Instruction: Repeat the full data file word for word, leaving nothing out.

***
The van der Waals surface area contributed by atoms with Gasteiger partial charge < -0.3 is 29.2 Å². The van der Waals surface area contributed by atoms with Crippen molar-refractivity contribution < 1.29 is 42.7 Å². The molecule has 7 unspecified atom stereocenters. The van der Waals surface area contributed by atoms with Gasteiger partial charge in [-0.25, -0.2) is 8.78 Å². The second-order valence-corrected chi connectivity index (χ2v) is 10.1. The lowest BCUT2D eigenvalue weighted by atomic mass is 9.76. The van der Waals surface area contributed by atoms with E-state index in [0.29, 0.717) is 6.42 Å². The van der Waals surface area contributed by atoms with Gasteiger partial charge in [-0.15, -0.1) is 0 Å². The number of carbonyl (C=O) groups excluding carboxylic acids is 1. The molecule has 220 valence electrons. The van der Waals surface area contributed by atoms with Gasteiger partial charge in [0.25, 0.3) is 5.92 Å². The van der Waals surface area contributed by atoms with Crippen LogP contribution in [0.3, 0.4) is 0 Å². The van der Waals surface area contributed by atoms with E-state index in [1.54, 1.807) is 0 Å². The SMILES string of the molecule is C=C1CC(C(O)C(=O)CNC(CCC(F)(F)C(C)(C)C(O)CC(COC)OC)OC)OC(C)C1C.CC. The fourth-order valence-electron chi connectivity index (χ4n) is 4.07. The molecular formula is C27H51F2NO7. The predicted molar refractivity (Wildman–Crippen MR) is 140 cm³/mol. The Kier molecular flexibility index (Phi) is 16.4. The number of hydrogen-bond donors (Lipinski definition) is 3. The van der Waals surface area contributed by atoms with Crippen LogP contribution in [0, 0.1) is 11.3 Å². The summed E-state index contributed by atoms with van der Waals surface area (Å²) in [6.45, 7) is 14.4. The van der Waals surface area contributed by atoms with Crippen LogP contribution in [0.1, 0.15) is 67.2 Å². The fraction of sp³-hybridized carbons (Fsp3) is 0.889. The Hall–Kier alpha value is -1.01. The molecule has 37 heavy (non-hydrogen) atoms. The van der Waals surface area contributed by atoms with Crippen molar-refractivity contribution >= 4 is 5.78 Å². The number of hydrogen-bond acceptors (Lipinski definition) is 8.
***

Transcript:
The van der Waals surface area contributed by atoms with Gasteiger partial charge < -0.3 is 29.2 Å². The van der Waals surface area contributed by atoms with Crippen molar-refractivity contribution < 1.29 is 42.7 Å². The molecule has 7 unspecified atom stereocenters. The van der Waals surface area contributed by atoms with Gasteiger partial charge in [-0.25, -0.2) is 8.78 Å². The second-order valence-corrected chi connectivity index (χ2v) is 10.1. The lowest BCUT2D eigenvalue weighted by atomic mass is 9.76. The van der Waals surface area contributed by atoms with E-state index in [0.29, 0.717) is 6.42 Å². The van der Waals surface area contributed by atoms with Gasteiger partial charge in [-0.15, -0.1) is 0 Å². The number of carbonyl (C=O) groups excluding carboxylic acids is 1. The molecule has 220 valence electrons. The van der Waals surface area contributed by atoms with Gasteiger partial charge in [0.25, 0.3) is 5.92 Å². The van der Waals surface area contributed by atoms with Crippen LogP contribution in [0.3, 0.4) is 0 Å². The van der Waals surface area contributed by atoms with E-state index in [1.54, 1.807) is 0 Å². The SMILES string of the molecule is C=C1CC(C(O)C(=O)CNC(CCC(F)(F)C(C)(C)C(O)CC(COC)OC)OC)OC(C)C1C.CC. The fourth-order valence-electron chi connectivity index (χ4n) is 4.07. The molecular formula is C27H51F2NO7. The predicted molar refractivity (Wildman–Crippen MR) is 140 cm³/mol. The Kier molecular flexibility index (Phi) is 16.4. The number of hydrogen-bond donors (Lipinski definition) is 3. The van der Waals surface area contributed by atoms with Crippen LogP contribution in [0, 0.1) is 11.3 Å². The summed E-state index contributed by atoms with van der Waals surface area (Å²) in [6.45, 7) is 14.4. The van der Waals surface area contributed by atoms with Crippen LogP contribution in [0.1, 0.15) is 67.2 Å². The fraction of sp³-hybridized carbons (Fsp3) is 0.889. The Hall–Kier alpha value is -1.01. The molecule has 37 heavy (non-hydrogen) atoms. The van der Waals surface area contributed by atoms with Crippen molar-refractivity contribution >= 4 is 5.78 Å². The number of hydrogen-bond acceptors (Lipinski definition) is 8.